Jailbreaker's post below highlights a common fallacy rampant in the church: The church building as the "house of God".
In Old Testament Israel, the answer to the question seemed quite simple--the temple in Jerusalem was the house of the LORD, though the LORD Himself expressed some ambivalence over the designation: "Heaven is my throne, and the earth is my footstool. Where is the house you will build for me? Where will my resting place be?" Still, the temple was where God officially met with His chosen people, and it was referred to as His house. Even Jesus defended it as such: "How dare you turn my Father's house into a market!"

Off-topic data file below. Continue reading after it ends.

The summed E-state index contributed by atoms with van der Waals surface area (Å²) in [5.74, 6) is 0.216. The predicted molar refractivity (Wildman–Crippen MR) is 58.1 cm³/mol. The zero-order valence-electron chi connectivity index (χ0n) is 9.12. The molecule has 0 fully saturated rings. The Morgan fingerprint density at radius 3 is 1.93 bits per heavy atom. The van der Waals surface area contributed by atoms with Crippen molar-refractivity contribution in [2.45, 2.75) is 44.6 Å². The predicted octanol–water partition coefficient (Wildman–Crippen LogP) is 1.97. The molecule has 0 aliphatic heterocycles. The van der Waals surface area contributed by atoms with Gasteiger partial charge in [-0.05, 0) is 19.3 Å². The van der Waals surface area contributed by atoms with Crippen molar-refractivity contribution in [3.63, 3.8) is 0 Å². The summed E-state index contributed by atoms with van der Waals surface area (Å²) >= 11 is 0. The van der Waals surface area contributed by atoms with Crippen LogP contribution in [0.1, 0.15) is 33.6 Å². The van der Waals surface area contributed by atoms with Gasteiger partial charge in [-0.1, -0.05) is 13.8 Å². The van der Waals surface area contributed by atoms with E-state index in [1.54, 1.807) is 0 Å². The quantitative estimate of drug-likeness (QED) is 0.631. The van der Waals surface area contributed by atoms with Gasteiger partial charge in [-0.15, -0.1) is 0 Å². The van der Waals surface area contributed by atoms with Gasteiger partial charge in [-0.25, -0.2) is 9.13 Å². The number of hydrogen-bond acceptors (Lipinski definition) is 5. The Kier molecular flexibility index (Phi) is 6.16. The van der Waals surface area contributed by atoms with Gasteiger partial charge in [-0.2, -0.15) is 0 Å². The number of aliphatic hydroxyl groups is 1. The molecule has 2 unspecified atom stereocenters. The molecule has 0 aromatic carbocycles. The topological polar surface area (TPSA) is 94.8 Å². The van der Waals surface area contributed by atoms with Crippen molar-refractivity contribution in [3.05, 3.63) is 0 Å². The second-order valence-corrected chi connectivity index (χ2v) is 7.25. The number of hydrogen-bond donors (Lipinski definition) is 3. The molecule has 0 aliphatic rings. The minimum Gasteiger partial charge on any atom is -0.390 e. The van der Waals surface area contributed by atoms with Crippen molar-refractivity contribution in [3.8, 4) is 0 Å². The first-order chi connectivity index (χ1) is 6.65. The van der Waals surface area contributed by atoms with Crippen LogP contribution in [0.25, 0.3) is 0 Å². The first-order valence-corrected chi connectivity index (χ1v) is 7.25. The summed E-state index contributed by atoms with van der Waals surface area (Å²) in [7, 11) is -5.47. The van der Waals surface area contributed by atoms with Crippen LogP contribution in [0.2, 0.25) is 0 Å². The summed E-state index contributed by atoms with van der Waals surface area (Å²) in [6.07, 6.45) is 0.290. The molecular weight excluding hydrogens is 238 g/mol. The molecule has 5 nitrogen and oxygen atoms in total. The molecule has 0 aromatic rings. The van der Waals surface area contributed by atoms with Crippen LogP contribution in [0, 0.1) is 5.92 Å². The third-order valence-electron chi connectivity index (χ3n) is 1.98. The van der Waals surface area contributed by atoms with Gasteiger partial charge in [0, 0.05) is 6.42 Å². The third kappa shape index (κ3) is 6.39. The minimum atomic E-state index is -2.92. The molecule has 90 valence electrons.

But Jesus also came to usher in a new covenant, announcing that the time for worship in Jerusalem was ending ... the time for worship "in spirit and in truth" had arrived. God's temple is now in His people, both individually ("your body is a temple of the Holy Spirit") and corporately ("we are the temple of the Living God").
This is no small point, and reveals a downside of church organization, and a trap into which we all fall--the tendancy to value to the physical over the spiritual. A church building may be a useful thing, but it is only that. Sadly, it very easily becomes the center of our corporate existance, and too easily displaces the true house of God (and perhaps even God Himself) in our hearts.
Next time you hear someone refer to the church building as the house of God, gently remind them that it is not the building, but we ourselves "like living stones, are being built into a spiritual house to be a holy priesthood, offering spiritual sacrifices acceptable to God through Jesus Christ."